Quantcast

Baltimore P-TECH Grad Starts Career at IBM

Stacy M. Brown | 8/14/2020, 6 a.m.
Justice Heughan graduated from P- TECH Carver Vocational High School in Baltimore last year with an associate’s degree in Computer ...
Justice Heughan graduated from P-TECH Carver Vocational High School in Baltimore last year with an associate’s degree in Computer Information Science. He said it took a real commitment, lots of hard work, and dedication to achieve the milestone. Courtesy photo

Justice Heughan graduated from P- TECH Carver Vocational High School in Baltimore last year with an associate’s degree in Computer Information Sci- ence. He now works for the tech giant, IBM.

The first in his family to go to college, Justice was hired in December as a mainframe sales apprentice but delayed joining so he could take a few more col- lege courses.

In March, the coronavirus pandemic hit, but IBM kept its commitment, and Justice joined IBM this summer.

“I am surprised since the pandemic hit that IBM was able to keep its commit- ment,” Justice said. “The way businesses operate; you never know what programs have to stop or what funding might end. Now that I’m actually here and working, I’m soaking it up right now. I’m blessed.”

Justice credits the P-TECH program for his success. He said it took a real com- mitment, lots of hard work, and dedica- tion to achieve the milestone.

“I wanted to gain as much experience as I could. I had some difficult hours,” Justice said. “For my senior year, the school began at P-TECH at 7:45 and then I’d get on a bus and go to the col- lege where I had classes all day. On the weekends, I worked at the airport, so I was busy all of the time.”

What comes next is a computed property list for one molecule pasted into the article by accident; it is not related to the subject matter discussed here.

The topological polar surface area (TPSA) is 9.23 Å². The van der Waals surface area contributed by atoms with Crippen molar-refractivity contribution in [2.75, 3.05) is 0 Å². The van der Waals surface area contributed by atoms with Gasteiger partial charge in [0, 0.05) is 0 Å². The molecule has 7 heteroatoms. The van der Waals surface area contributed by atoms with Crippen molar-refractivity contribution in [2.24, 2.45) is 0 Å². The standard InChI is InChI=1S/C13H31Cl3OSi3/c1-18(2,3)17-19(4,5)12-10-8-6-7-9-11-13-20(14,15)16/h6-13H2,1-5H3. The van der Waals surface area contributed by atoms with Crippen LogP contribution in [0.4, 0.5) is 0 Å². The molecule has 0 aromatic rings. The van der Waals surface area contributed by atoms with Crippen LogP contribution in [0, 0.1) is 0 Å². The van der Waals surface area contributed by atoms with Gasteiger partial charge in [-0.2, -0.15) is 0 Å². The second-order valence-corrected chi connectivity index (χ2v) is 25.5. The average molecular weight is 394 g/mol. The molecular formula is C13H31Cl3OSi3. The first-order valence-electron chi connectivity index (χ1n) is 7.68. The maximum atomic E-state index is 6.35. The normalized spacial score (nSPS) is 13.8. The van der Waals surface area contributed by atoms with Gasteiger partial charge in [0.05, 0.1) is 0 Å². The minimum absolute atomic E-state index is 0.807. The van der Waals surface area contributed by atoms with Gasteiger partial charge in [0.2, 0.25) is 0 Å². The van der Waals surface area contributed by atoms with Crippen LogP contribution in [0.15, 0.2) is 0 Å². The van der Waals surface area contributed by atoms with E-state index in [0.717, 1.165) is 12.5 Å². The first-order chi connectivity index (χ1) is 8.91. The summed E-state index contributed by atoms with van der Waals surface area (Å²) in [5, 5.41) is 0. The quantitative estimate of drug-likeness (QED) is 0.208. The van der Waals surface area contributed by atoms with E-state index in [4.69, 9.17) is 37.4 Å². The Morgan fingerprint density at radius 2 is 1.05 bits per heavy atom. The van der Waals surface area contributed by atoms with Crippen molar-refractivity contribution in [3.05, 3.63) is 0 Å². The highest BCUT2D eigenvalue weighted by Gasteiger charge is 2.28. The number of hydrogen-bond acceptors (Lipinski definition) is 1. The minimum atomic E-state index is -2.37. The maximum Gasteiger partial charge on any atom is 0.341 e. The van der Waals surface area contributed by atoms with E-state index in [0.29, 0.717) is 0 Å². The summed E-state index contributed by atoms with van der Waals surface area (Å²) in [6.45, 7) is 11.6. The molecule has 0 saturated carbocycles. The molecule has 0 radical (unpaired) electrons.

The P-TECH enables students to graduate with a high school diploma and an associate’s degree in a STEM field in six years or less.

It was launched in 2011 and reportedly included 110 schools across eight U.S. states and Australia, Morocco, and Taiwan.

In June, IBM’s P-TECH program graduated 29 students in its first class at West Baltimore’s Carver Vocational Technical High School.

While all of the students received high school diplomas, 12 of them including Justice, completed a six-year program in four years and earned their associate degree in cybersecurity or computer information systems along with their high school diploma at no extra charge.

The program included paid summer internships with IBM and college courses at Baltimore City Community College.

IBM counts among many tech compa- nies reportedly trying to boost diversity in the tech workforce with programs like P-TECH.

Through P-TECH, IBM offers gradu- ates not just an associate degree, but first-in-line job opportunities with IBM. As the P-TECH industry partner, IBM supplies mentors, resources, internships and job placement.

“P-TECH has given me exposure to different career pathways,” Justice said. “My father always told me to take advantage of every opportunity, and P-TECH has given me so many.

“It is nice to have someone who is invested in my future.”

When asked what advice he would pro- vide to students considering a traditional high school or P-TECH, Julius used a famous phrase. “Just do it,” he said about P-TECH. “There’s nothing wrong with [traditional] high school but P-TECH offers you so much. The biggest motiva- tor for me was my mentor.”